Art for Lab Rats.
Erica X Eisen,  July 22

Lab Rats

The quest to privatize clinical labs threatens public health

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When a nurse draws blood from your arm, when a resident asks you for a sputum sample, when a hazmat-suited doctor takes back the nasal swab you’d been handed at a Covid testing site, what happens to that little alienated bit of you after it has traveled from body to vial? Perhaps it will be processed in a lab on hospital premises; perhaps it will be sent for analysis at a nearby university or a state-run public health lab. Or perhaps, as with so many medical tests in the United States, it will be packed in dry ice and shipped to one of the country’s ever-growing private clinical labs.

In the United States, it is precisely these private players––and particularly the twin behemoths of Quest Diagnostics and LabCorp, which together constitute what is essentially a duopoly––that have been put at the helm of the country’s push to process coronavirus tests as the number of cases continues to explode. Trump administration officials met with industry representatives in early March to discuss coronavirus testing; shortly thereafter, a number of these executives stood behind the president during an address at the White House Rose Garden, lauding the role that big business was playing in the effort to defeat the pandemic. Pence painted a Norman Rockwell-worthy image of Target, CVS, and Walmart as “companies that are synonymous with communities large and small, where people come together”; Fauci told the audience that it was imperative to “embrace the private sector”; and White House Coronavirus Response Coordinator Dr. Deborah Birx thanked LabCorp and Quest by name. The phrase “public-private partnership” was brandished like a nazar bead by Pence at regular intervals, as though those words alone contained enough apotropaic power to keep the virus at bay.

The pandemic has not left conservatives chastened regarding their usual calls to weaken or eliminate public health programs.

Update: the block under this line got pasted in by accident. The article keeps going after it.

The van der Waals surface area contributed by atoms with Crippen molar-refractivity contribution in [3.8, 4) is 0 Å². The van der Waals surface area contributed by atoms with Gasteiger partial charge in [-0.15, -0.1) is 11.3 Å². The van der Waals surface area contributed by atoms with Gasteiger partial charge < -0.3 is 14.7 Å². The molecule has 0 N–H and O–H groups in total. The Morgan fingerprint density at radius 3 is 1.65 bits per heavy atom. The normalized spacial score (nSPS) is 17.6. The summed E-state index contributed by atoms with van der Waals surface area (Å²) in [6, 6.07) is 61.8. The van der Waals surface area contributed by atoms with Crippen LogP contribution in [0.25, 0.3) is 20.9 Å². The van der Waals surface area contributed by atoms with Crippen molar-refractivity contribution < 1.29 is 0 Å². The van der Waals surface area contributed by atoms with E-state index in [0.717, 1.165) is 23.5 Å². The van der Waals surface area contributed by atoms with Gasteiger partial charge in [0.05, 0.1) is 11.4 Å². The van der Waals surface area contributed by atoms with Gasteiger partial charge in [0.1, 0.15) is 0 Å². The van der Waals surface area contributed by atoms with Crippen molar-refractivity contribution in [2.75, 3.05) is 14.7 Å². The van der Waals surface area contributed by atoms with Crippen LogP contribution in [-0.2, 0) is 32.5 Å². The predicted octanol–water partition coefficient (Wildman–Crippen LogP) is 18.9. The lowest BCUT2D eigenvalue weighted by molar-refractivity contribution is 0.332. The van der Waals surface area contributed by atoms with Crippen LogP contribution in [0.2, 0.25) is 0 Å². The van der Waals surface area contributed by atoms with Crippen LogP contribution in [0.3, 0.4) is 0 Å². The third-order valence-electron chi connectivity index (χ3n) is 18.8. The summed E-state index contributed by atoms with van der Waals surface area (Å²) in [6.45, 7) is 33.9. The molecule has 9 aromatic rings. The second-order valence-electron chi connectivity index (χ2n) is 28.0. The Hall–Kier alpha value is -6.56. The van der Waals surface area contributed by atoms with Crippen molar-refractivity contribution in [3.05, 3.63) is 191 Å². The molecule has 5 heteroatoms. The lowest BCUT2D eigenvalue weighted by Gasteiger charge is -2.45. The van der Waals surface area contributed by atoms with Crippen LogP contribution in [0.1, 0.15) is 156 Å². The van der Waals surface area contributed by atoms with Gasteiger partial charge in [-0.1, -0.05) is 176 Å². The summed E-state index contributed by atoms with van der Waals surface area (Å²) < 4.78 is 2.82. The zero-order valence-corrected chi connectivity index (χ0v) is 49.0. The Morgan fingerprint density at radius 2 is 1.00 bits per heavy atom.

All of this occurred, meanwhile, against the backdrop of Trump’s attempts to slash Centers for Disease Control and Prevention funding for the fourth year in a row. While his proposed cut would keep infectious disease programs safe, it would come at the cost of other preventative health programs. The pandemic has not left other conservatives chastened regarding their usual calls to weaken or eliminate public health programs: though a recent Cato Institute piece begrudgingly admitted that the kinds of benefits created by organizations like the National Institutes of Health and the CDC might be “underprovided by markets,” it nevertheless asserted that any increase in funding for the two organizations would only be acceptable if concomitant cuts to the Department of Health and Human Services were made.

Today, private labs processing both diagnostic and public health-related tests form a major part of America’s private health care landscape, but one that is often overlooked. It is easy to focus on points of contact in the health care system––the interactions that occur when we are given an exam, when we receive the results, and when we are presented with the bill. What happens in between––screening and re-screening by unseen laboratory technicians––is liable to dip below the horizon of our attention.


Under normal––that is, non-pandemic––conditions, some thirteen billion laboratory tests are performed in the United States each year, a figure that makes the private diagnostic lab industry potentially highly lucrative. In recent years, clinical labs and testing have become a fertile area for investment by private equity firms eager to carve ever more profits out of the American health care landscape. Big Pharma giants like Roche and Novartis have also gotten in on the action, seeing expansion into the diagnostic sector as a pipeline through which to funnel more customers towards the expensive medications that are their usual wares.